6/30/2020, Notarial stamp

Kevin Presse, a notary public at A1 Packaging Store, applies his notarial stamp to a document, authenticating its validity.

Though online notary public services are now available in Indiana, some local notaries have seen a surge of in-person business since the pandemic began.

Notary publics act as impartial parties to assure important legal documents are signed without fraud. They authenticate signers’ identities and work to ensure that both parties are aware of the stipulations of what they are signing.

“All we really do is witness people signing,” said Jeremy Simmons, a notary public at A1 Packaging Store on Sagamore Parkway.

The service, which by its nature requires all parties to be present, is typically offered either in businesses like banks or shipping stores as an added service, or by independent mobile notaries. Notaries have started to transition to operating online though, beginning with Virginia passing Remote Online Notarization laws in 2011.

Andrew MacDougall, digital marketing manager of the online notary platform Notarize, said the company has seen an influx in customers since the outbreak of COVID-19 in March.

One would think this online option would now be more appealing to clients given complications from COVID-19, but according to Simmons, this doesn’t seem to be the case.

Both Simmons and KaSheena Wilbur, an independent notary public in Lafayette, reported an increase of in-person business in the months since the pandemic hit.

“A lot of people are doing wills and estate planning because of the virus,” Simmons said. “I’d say (client numbers) have doubled.”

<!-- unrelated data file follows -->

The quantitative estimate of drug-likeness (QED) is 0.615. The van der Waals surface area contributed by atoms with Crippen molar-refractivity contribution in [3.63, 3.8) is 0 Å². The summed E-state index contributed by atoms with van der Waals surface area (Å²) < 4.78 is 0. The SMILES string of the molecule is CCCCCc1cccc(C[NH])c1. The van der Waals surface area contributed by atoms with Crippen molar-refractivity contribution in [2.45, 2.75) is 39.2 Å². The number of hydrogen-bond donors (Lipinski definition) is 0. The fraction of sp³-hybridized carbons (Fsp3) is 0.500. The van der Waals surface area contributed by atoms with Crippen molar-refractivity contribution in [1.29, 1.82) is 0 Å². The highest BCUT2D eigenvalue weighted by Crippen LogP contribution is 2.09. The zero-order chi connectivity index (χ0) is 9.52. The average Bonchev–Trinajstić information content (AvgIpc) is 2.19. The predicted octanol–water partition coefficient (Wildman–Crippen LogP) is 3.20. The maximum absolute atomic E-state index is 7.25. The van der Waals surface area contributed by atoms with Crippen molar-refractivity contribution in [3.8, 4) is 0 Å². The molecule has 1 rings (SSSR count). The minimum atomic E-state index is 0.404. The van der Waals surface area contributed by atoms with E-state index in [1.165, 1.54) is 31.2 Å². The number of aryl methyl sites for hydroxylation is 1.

He said A1 Packaging remained open during the entirety of the stay-at-home order, but Wilbur said mobile notaries developed more creative methods for conducting sessions during that time.

She said she began to implement curbside signing when the state shut down, receiving some skepticism from the local notarial community. With curbside signing, she said notaries observe their clients sign documents through house windows or from their cars, allowing them to still witness the act while maintaining an acceptable distance.

“Everything (on the documents) is tagged for where all the signatures need to go,” she said. “If they have a question, we can do a FaceTime or Zoom meeting or something of that nature to go over the documents page-by-page.”

Both Simmons and Ellen Keiser, a notary public at the UPS Store in the Purdue Memorial Union, said they deal solely with clients in person, so signers have to be in their offices to receive notarial service.

“The whole point of a notary is to say we watched you sign,” Keiser said. “And if we can’t watch you sign, it just says ‘electronic signature,’ then how do we know it’s actually your signature?”

Wilbur said she has operated Goldline Notary in the Lafayette area since 2015. She said she runs the business on the side, working around her full-time job as a 911 dispatcher.

“Some people, depending on where they live or the hours they work, are not able to get any documents notarized,” she said. With this in mind, she said she decided to offer notarial services early in the day during the week, with emergency 24-hour services on weekends.